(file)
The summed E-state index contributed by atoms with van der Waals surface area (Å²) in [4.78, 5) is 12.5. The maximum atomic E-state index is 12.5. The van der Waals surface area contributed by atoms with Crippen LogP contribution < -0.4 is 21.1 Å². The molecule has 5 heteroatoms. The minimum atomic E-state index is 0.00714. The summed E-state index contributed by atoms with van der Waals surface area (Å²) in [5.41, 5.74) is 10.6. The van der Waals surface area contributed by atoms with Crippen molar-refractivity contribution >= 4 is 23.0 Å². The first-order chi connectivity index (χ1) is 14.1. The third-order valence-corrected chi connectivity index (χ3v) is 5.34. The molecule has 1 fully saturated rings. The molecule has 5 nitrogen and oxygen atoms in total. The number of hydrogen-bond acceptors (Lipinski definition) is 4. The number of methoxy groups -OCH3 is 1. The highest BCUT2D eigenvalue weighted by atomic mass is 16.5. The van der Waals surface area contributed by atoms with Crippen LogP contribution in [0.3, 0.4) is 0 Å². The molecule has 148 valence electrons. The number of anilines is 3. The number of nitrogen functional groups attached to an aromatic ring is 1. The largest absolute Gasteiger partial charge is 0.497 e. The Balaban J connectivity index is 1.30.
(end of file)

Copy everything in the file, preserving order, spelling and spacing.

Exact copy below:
The summed E-state index contributed by atoms with van der Waals surface area (Å²) in [4.78, 5) is 12.5. The maximum atomic E-state index is 12.5. The van der Waals surface area contributed by atoms with Crippen LogP contribution < -0.4 is 21.1 Å². The molecule has 5 heteroatoms. The minimum atomic E-state index is 0.00714. The summed E-state index contributed by atoms with van der Waals surface area (Å²) in [5.41, 5.74) is 10.6. The van der Waals surface area contributed by atoms with Crippen molar-refractivity contribution >= 4 is 23.0 Å². The first-order chi connectivity index (χ1) is 14.1. The third-order valence-corrected chi connectivity index (χ3v) is 5.34. The molecule has 1 fully saturated rings. The molecule has 5 nitrogen and oxygen atoms in total. The number of hydrogen-bond acceptors (Lipinski definition) is 4. The number of methoxy groups -OCH3 is 1. The highest BCUT2D eigenvalue weighted by atomic mass is 16.5. The van der Waals surface area contributed by atoms with Crippen LogP contribution in [0.3, 0.4) is 0 Å². The molecule has 148 valence electrons. The number of anilines is 3. The number of nitrogen functional groups attached to an aromatic ring is 1. The largest absolute Gasteiger partial charge is 0.497 e. The Balaban J connectivity index is 1.30.